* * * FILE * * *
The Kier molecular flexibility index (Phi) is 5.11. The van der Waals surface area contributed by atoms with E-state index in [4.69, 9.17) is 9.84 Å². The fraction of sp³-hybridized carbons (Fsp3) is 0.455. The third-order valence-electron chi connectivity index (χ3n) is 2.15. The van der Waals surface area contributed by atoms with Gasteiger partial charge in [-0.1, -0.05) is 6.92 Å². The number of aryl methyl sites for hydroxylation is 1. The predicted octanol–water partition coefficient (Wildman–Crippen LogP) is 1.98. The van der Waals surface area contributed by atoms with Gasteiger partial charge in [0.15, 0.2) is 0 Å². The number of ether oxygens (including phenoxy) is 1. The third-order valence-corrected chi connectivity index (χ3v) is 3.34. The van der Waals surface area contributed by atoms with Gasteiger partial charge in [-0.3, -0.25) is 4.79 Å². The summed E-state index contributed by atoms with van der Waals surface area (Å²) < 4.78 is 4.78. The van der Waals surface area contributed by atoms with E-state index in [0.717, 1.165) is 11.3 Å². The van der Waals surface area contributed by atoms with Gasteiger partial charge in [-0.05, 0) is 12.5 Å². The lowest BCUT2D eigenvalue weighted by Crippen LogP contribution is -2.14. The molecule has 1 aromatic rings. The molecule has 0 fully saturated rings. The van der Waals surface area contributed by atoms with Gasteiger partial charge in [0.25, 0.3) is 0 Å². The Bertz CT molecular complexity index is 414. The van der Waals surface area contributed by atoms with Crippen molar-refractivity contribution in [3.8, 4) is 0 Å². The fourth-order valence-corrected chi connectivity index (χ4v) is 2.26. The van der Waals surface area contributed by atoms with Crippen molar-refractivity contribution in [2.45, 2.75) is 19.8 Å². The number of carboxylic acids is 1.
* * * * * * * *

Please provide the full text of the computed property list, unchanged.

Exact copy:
The Kier molecular flexibility index (Phi) is 5.11. The van der Waals surface area contributed by atoms with E-state index in [4.69, 9.17) is 9.84 Å². The fraction of sp³-hybridized carbons (Fsp3) is 0.455. The third-order valence-electron chi connectivity index (χ3n) is 2.15. The van der Waals surface area contributed by atoms with Gasteiger partial charge in [-0.1, -0.05) is 6.92 Å². The number of aryl methyl sites for hydroxylation is 1. The predicted octanol–water partition coefficient (Wildman–Crippen LogP) is 1.98. The van der Waals surface area contributed by atoms with Gasteiger partial charge in [0.15, 0.2) is 0 Å². The number of ether oxygens (including phenoxy) is 1. The third-order valence-corrected chi connectivity index (χ3v) is 3.34. The van der Waals surface area contributed by atoms with Gasteiger partial charge in [-0.3, -0.25) is 4.79 Å². The summed E-state index contributed by atoms with van der Waals surface area (Å²) < 4.78 is 4.78. The van der Waals surface area contributed by atoms with E-state index in [0.717, 1.165) is 11.3 Å². The van der Waals surface area contributed by atoms with Gasteiger partial charge in [-0.05, 0) is 12.5 Å². The lowest BCUT2D eigenvalue weighted by Crippen LogP contribution is -2.14. The molecule has 1 aromatic rings. The molecule has 0 fully saturated rings. The van der Waals surface area contributed by atoms with Gasteiger partial charge in [0.25, 0.3) is 0 Å². The Bertz CT molecular complexity index is 414. The van der Waals surface area contributed by atoms with Crippen molar-refractivity contribution in [3.8, 4) is 0 Å². The fourth-order valence-corrected chi connectivity index (χ4v) is 2.26. The van der Waals surface area contributed by atoms with Crippen molar-refractivity contribution in [2.45, 2.75) is 19.8 Å². The number of carboxylic acids is 1.